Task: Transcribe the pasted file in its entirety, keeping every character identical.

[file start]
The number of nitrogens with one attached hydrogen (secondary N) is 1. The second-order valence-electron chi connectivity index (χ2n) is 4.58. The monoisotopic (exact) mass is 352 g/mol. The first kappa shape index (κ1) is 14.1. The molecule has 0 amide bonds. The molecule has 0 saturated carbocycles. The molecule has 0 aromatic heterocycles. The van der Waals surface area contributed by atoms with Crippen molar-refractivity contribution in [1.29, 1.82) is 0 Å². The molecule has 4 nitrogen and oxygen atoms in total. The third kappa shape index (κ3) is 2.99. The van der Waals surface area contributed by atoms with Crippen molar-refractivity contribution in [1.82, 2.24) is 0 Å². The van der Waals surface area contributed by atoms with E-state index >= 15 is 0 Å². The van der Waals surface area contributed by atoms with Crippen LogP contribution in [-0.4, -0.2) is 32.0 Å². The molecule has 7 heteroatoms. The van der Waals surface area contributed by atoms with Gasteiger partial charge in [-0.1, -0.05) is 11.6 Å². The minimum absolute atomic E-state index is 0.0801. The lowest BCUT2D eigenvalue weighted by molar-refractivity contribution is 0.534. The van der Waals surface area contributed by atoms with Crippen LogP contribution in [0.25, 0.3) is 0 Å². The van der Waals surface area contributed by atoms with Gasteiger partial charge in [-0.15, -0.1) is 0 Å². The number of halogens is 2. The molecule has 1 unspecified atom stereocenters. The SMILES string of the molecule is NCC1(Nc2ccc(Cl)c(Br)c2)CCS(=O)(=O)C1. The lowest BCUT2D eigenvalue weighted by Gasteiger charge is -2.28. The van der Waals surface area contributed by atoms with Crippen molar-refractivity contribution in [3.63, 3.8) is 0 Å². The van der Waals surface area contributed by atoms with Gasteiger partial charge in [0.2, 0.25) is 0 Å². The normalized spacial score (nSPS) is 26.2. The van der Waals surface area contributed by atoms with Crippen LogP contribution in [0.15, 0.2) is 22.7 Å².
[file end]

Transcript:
The number of nitrogens with one attached hydrogen (secondary N) is 1. The second-order valence-electron chi connectivity index (χ2n) is 4.58. The monoisotopic (exact) mass is 352 g/mol. The first kappa shape index (κ1) is 14.1. The molecule has 0 amide bonds. The molecule has 0 saturated carbocycles. The molecule has 0 aromatic heterocycles. The van der Waals surface area contributed by atoms with Crippen molar-refractivity contribution in [1.29, 1.82) is 0 Å². The molecule has 4 nitrogen and oxygen atoms in total. The third kappa shape index (κ3) is 2.99. The van der Waals surface area contributed by atoms with Crippen molar-refractivity contribution in [1.82, 2.24) is 0 Å². The van der Waals surface area contributed by atoms with E-state index >= 15 is 0 Å². The van der Waals surface area contributed by atoms with Crippen LogP contribution in [-0.4, -0.2) is 32.0 Å². The molecule has 7 heteroatoms. The van der Waals surface area contributed by atoms with Gasteiger partial charge in [-0.1, -0.05) is 11.6 Å². The minimum absolute atomic E-state index is 0.0801. The lowest BCUT2D eigenvalue weighted by molar-refractivity contribution is 0.534. The van der Waals surface area contributed by atoms with Crippen LogP contribution in [0.25, 0.3) is 0 Å². The van der Waals surface area contributed by atoms with Gasteiger partial charge in [-0.15, -0.1) is 0 Å². The number of halogens is 2. The molecule has 1 unspecified atom stereocenters. The SMILES string of the molecule is NCC1(Nc2ccc(Cl)c(Br)c2)CCS(=O)(=O)C1. The lowest BCUT2D eigenvalue weighted by Gasteiger charge is -2.28. The van der Waals surface area contributed by atoms with Crippen molar-refractivity contribution in [3.63, 3.8) is 0 Å². The van der Waals surface area contributed by atoms with Gasteiger partial charge in [0.2, 0.25) is 0 Å². The normalized spacial score (nSPS) is 26.2. The van der Waals surface area contributed by atoms with Crippen LogP contribution in [0.15, 0.2) is 22.7 Å².